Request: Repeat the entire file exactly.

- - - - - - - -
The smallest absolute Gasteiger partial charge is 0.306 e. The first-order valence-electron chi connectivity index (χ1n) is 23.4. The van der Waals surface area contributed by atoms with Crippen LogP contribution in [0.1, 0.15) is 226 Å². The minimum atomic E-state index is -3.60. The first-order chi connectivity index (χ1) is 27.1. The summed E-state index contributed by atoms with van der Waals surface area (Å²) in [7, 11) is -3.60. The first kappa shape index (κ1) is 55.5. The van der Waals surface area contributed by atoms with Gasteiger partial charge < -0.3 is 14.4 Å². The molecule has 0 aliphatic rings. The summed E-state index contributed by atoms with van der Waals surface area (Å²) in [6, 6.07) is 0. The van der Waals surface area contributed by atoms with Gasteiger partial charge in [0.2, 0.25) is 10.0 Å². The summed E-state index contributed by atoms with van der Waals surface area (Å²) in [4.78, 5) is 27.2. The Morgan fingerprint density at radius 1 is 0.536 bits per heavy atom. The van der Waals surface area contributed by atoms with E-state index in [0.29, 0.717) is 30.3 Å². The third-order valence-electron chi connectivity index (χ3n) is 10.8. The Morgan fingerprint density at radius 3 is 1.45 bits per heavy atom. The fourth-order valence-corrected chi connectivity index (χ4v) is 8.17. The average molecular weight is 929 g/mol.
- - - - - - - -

The smallest absolute Gasteiger partial charge is 0.306 e. The first-order valence-electron chi connectivity index (χ1n) is 23.4. The van der Waals surface area contributed by atoms with Crippen LogP contribution in [0.1, 0.15) is 226 Å². The minimum atomic E-state index is -3.60. The first-order chi connectivity index (χ1) is 27.1. The summed E-state index contributed by atoms with van der Waals surface area (Å²) in [7, 11) is -3.60. The first kappa shape index (κ1) is 55.5. The van der Waals surface area contributed by atoms with Gasteiger partial charge < -0.3 is 14.4 Å². The molecule has 0 aliphatic rings. The summed E-state index contributed by atoms with van der Waals surface area (Å²) in [6, 6.07) is 0. The van der Waals surface area contributed by atoms with Gasteiger partial charge in [0.2, 0.25) is 10.0 Å². The summed E-state index contributed by atoms with van der Waals surface area (Å²) in [4.78, 5) is 27.2. The Morgan fingerprint density at radius 1 is 0.536 bits per heavy atom. The van der Waals surface area contributed by atoms with E-state index in [0.29, 0.717) is 30.3 Å². The third-order valence-electron chi connectivity index (χ3n) is 10.8. The Morgan fingerprint density at radius 3 is 1.45 bits per heavy atom. The fourth-order valence-corrected chi connectivity index (χ4v) is 8.17. The average molecular weight is 929 g/mol.